One of the all-time great television shows for the STEM-inclined was a 1980s action drama called MacGyver. It starred actor Richard Dean Anderson as Angus "Mac" MacGyver, who, unlike most American action heroes, eschewed firearms, resorting to them only twice in 94 episodes.
Instead, MacGyver stymied his enemies with his “genius-level intellect, superb engineering skills, and an excellent knowledge of applied physics.” But what made him a truly formidable adversary wasn’t just his knowledge of mechanics, chemistry, physics, and other basic sciences: it was his ability to look at an inescapable situation, survey commonplace items in his surroundings, and – using piece parts that everyone else overlooked – improvise a solution that saved the day.
According to one fan site, some of the all-time best “Mac Hacks” include:
- Escaping imprisonment by making an arc welder out of jumper cables, generator, and two quarters (S1: E60)
- Flying to safety on a hang glider made of old satellite parts and a plastic shield (S1:E17)
- Building a bazooka (during a high-speed car chase, mind you) out of a car muffler, gear shift knob, seat cushion stuffing, and the car’s cigarette lighter (S1:E10)
- Building a spectroscope out of a lamp, sunglasses, nail polish remover (S6:E9)
- Building a hot air balloon our of a ball, kerosene, newspaper, and cotton (E1:S20)… though he later eclipsed this by building another hot air balloon out of a tool shed, tent, parachute, homemade superglue, welding equipment, and a gas tank (S3:E6)
Perilous Digital Straits Facing Banks and Insurance Firms
Unless they have successfully completed their digital transformation – something only 30% of companies have succeeded in doing – executives in the traditional banking and insurance industries could use a little dose of MacGyver-ism given the precarious situations they face with digital disruption and all-digital competitors circling them.
I intentionally make a distinction between the two because “digital disruption” means more just all-digital start-ups: seeing the success Fintechs and InsurTechs are enjoying, experts report that 85% of your long-standing traditional banking and insurance competitors are busy transforming themselves for the digital battlefield. According to recent surveys of more than 400 executives conducted by American Banker and Digital Insurance:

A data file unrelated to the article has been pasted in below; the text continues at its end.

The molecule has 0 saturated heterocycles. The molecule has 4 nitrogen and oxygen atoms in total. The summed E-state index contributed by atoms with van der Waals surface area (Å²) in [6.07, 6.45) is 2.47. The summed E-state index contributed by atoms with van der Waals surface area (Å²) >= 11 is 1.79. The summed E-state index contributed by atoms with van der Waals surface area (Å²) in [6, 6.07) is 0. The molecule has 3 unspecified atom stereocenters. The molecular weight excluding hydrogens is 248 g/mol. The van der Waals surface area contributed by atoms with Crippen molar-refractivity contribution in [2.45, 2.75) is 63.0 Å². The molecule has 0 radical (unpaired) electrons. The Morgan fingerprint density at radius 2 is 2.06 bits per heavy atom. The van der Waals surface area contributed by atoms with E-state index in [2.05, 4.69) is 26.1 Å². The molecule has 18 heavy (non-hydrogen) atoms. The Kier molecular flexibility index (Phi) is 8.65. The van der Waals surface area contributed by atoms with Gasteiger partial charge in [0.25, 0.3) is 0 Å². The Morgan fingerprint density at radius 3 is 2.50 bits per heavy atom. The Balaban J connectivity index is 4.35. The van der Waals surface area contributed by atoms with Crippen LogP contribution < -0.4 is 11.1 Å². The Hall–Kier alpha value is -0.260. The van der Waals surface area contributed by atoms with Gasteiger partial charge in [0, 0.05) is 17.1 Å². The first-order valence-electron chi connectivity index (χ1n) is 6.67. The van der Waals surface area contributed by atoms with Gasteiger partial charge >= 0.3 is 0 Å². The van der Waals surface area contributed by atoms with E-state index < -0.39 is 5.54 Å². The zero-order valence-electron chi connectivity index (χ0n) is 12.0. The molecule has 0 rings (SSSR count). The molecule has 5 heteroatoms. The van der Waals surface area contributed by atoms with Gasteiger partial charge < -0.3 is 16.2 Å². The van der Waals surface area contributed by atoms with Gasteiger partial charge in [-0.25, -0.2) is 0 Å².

- 88% of financial services firms believe that digital disruption is a looming threat to the financial services industry; only 3% of traditional are very confident have already taken the steps necessary to be "digital disruption-proof"
- Similarly, 81% of insurers believe that digital disruption poses threat to the insurance industry; only 19% are very confident have taken the steps necessary to be digital disruption-proof
Digital Transformation: What Would MacGuyver Do?
For most traditional banks and insurers, the situation looks dire. Venture capitalists have poured more than $20 billion in InsurTechs and $150 billion in FinTechs the past three years… and Q1 2021 was the biggest fintech VC funding quarter ever.
Looking around them, what might established banks and insurers have at their disposal that, with a little MacGyver-ish ingenuity, could help them stave off such aggressive attacks on their portfolio and customer bases? (That was a clue: “attacks on their portfolio and customer bases.”)
Though banks and insurance companies typically lag behind FinTechs in terms of technology sophistication, they do have several tricks up their sleeves:
- They have size - most companies have billions of dollars of assets under their control; though FinTechs and InsurTechs have speed, venture funding, and clean technology stacks, banks and insurance companies hold the high ground in terms of the amount data that can be weaponized.
- They have a multitude, hundreds of thousands if not millions, of established customer relationships – some dating back decades with corporate clients and HNWIs – that are the envy of new digital startups.
- FinTechs and InsurTechs tend to focus on niche solutions whereas traditional banks and insurers have broad portfolio of profitable product offerings (in the case of banks, credit cards, mortgages, and a wide array of loan packages; for insurance companies, home, auto, life, etc.)
- They are sitting on years and years of rich customer information… in some cases, billions of pieces of data that, like Legos, can be reassembled into compelling, hyper personalized customer strategies, and serve as important clues as to how to improve customer satisfaction, retention, and life-long share-of-wallet